12-3 VOICE LEADING OF FIRST INVERSION TRIADS
7. Soprano Doubling In First Inversion Triads.
a. In previous lessons, you were taught to double the bass note of a root position triad or to double the third of a first inversion triad. As an alternative to either of these voicings, it is also acceptable to double the soprano note in first inversion triads, regardless of whether the soprano note is the root, third, or fifth of the triad (Figure 12-14). The soprano note is doubled to avoid voice leading problems in subsequent chords.
Figure 12-14. Soprano Doubling
b. When connecting triads in first inversion, the primary concern is the correct approach and resolution of the doubled note. Use contrary motion, oblique motion, or similar motion to approach the doubled note (Figure 12-15).
Figure 12-15. Three Ways To Approach Doubled Note
c. Use contrary motion, oblique motion, or similar motion to resolve the doubled note (Figure 12-16).
Figure 12-16. Three Ways to Resolve Doubled Note
8. Approaching The Doubled Note Of First Inversion Triads.
a. First, write the triad in inversion (measure 1, Figure 12-17).
b. Then, approach the doubled note by contrary or oblique motion (measure 2, Figure 12-17).
c. Finally, keep the common tone if possible (measure 3, Figure 12-17).
Figure 12-17. Approaching Doubled Note
9. Resolving the Doubled Note of First Inversion Triads.
a. First, move from the doubled note by step using contrary or oblique motion (measure 1, Figure 12-18).
b. Then, keep the common tone if possible (measure 2, Figure 12-18).
c. Finally, move the remaining voice by step to the nearest tone of the new chord (measure 3, Figure 12-18).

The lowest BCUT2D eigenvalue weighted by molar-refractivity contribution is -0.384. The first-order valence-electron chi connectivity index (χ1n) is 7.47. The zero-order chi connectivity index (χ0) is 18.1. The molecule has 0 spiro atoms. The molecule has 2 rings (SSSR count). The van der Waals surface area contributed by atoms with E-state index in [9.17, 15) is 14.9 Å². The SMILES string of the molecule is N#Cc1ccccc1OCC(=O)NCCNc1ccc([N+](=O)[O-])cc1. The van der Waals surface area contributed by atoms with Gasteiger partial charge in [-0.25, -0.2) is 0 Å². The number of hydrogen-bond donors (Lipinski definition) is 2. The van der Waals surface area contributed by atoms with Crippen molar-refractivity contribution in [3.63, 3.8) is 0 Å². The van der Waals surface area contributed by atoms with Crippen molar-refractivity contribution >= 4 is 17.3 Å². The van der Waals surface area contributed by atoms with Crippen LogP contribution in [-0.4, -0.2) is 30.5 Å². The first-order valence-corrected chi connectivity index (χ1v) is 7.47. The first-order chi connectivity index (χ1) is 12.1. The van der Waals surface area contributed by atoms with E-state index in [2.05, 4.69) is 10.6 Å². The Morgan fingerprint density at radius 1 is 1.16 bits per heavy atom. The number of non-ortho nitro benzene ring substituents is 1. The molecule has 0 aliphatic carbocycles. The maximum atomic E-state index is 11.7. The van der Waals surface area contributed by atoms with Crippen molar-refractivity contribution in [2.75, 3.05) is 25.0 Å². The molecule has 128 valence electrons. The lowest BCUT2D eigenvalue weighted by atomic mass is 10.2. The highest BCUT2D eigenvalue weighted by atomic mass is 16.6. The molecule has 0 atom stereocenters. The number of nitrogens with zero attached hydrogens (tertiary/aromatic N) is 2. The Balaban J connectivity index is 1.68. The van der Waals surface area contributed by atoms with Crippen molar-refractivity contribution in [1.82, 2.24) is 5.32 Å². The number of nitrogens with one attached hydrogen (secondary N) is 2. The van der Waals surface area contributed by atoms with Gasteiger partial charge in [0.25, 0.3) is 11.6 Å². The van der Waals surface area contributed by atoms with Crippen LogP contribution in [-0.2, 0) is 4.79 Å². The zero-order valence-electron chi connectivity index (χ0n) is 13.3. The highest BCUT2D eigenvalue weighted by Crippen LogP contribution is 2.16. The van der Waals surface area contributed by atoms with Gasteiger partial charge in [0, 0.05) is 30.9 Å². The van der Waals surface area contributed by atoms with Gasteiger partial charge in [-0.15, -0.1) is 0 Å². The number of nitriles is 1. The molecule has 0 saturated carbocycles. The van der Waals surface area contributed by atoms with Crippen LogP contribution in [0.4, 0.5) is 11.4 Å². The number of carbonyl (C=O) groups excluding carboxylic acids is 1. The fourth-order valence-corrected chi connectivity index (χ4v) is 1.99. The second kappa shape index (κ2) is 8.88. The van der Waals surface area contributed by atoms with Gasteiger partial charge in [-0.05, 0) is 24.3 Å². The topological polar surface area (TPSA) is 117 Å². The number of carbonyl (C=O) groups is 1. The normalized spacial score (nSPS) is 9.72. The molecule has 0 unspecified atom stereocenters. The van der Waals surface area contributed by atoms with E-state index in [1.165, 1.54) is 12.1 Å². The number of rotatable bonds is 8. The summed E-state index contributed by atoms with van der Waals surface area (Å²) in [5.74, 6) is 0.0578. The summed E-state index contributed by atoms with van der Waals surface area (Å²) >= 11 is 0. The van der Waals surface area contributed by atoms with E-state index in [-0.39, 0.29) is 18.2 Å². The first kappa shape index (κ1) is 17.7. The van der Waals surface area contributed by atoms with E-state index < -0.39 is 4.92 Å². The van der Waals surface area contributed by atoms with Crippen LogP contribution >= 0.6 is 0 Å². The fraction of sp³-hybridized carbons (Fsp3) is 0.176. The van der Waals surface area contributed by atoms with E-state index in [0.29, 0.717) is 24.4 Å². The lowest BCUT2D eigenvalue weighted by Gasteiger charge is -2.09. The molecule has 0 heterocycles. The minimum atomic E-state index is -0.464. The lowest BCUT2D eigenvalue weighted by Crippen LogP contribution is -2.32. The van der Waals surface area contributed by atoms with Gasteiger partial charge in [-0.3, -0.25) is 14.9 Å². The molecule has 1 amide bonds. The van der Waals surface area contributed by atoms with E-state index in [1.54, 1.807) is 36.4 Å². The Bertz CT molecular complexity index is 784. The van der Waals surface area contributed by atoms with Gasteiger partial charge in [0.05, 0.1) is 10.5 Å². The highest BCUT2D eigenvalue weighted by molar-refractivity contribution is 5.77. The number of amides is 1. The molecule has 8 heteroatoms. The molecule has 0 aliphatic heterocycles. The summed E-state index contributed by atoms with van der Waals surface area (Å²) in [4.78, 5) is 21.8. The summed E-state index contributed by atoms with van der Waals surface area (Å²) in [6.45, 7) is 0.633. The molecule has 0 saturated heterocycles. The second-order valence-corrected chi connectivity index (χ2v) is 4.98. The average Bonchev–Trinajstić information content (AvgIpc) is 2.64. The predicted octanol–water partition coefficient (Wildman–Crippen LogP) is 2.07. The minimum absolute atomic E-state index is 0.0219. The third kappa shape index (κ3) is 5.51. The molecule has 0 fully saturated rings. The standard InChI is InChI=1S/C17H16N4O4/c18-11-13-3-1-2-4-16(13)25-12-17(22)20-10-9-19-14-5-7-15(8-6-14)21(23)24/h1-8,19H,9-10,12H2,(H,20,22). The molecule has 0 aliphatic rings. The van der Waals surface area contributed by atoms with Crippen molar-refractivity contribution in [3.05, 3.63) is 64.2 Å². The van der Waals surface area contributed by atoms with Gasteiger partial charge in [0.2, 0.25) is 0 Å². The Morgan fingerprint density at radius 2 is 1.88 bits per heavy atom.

Figure 12-18. Resolving Doubled Note
10. Soprano Doubling to Avoid Parallel Octaves and Fifths.
When writing first inversion triads in succession, care must be taken to avoid creating parallel octaves and fifths between the soprano and the two inner voices. In Figure 12-19, parallel octaves occur between the soprano and tenor voices.
Figure 12-19. Parallel Octaves and Fifths
a. Double the soprano note with a different chord member (root, third, or fifth) in each successive chord to avoid parallel octaves and fifths. In Figure 12-20, the root is doubled in the first chord and the fifth is doubled in the second chord to avoid parallel octaves and fifths.
Figure 12-20. Different Soprano Doubling
b. You can also double the soprano note with the same chord members (root, third, or fifth) in each successive chord as long as the doubled note occurs in a different pair of voices in each chord. In the first chord of Figure 12-21, the doubled root occurs between the soprano and tenor voices. In the second chord of Figure 12-21, the doubled root occurs between the soprano and alto voices. Doubling in different pairs of voices avoids parallel octaves and fifths.
Figure 12-21. Same Soprano Doubling in Different Pairs of Voices
|David L. Heiserman, Editor||
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Revised: June 06, 2015